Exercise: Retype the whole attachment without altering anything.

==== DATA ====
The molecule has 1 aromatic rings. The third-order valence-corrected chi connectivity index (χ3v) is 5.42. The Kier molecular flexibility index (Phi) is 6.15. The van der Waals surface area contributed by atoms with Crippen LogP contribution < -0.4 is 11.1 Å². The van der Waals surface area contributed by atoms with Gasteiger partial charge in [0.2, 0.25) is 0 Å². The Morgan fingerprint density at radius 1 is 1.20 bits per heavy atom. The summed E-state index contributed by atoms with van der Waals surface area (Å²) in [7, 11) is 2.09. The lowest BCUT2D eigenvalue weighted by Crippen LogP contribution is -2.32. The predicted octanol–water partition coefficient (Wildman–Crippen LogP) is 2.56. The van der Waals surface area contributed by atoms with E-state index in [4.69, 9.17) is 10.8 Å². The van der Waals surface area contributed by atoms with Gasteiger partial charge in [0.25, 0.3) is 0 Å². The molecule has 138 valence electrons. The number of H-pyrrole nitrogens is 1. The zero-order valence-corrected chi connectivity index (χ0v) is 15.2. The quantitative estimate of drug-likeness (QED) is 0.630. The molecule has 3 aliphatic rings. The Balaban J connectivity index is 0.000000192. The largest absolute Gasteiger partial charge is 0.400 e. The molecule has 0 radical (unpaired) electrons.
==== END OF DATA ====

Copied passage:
The molecule has 1 aromatic rings. The third-order valence-corrected chi connectivity index (χ3v) is 5.42. The Kier molecular flexibility index (Phi) is 6.15. The van der Waals surface area contributed by atoms with Crippen LogP contribution < -0.4 is 11.1 Å². The van der Waals surface area contributed by atoms with Gasteiger partial charge in [0.2, 0.25) is 0 Å². The Morgan fingerprint density at radius 1 is 1.20 bits per heavy atom. The summed E-state index contributed by atoms with van der Waals surface area (Å²) in [7, 11) is 2.09. The lowest BCUT2D eigenvalue weighted by Crippen LogP contribution is -2.32. The predicted octanol–water partition coefficient (Wildman–Crippen LogP) is 2.56. The van der Waals surface area contributed by atoms with E-state index in [4.69, 9.17) is 10.8 Å². The van der Waals surface area contributed by atoms with Gasteiger partial charge in [0.25, 0.3) is 0 Å². The molecule has 138 valence electrons. The number of H-pyrrole nitrogens is 1. The zero-order valence-corrected chi connectivity index (χ0v) is 15.2. The quantitative estimate of drug-likeness (QED) is 0.630. The molecule has 3 aliphatic rings. The Balaban J connectivity index is 0.000000192. The largest absolute Gasteiger partial charge is 0.400 e. The molecule has 0 radical (unpaired) electrons.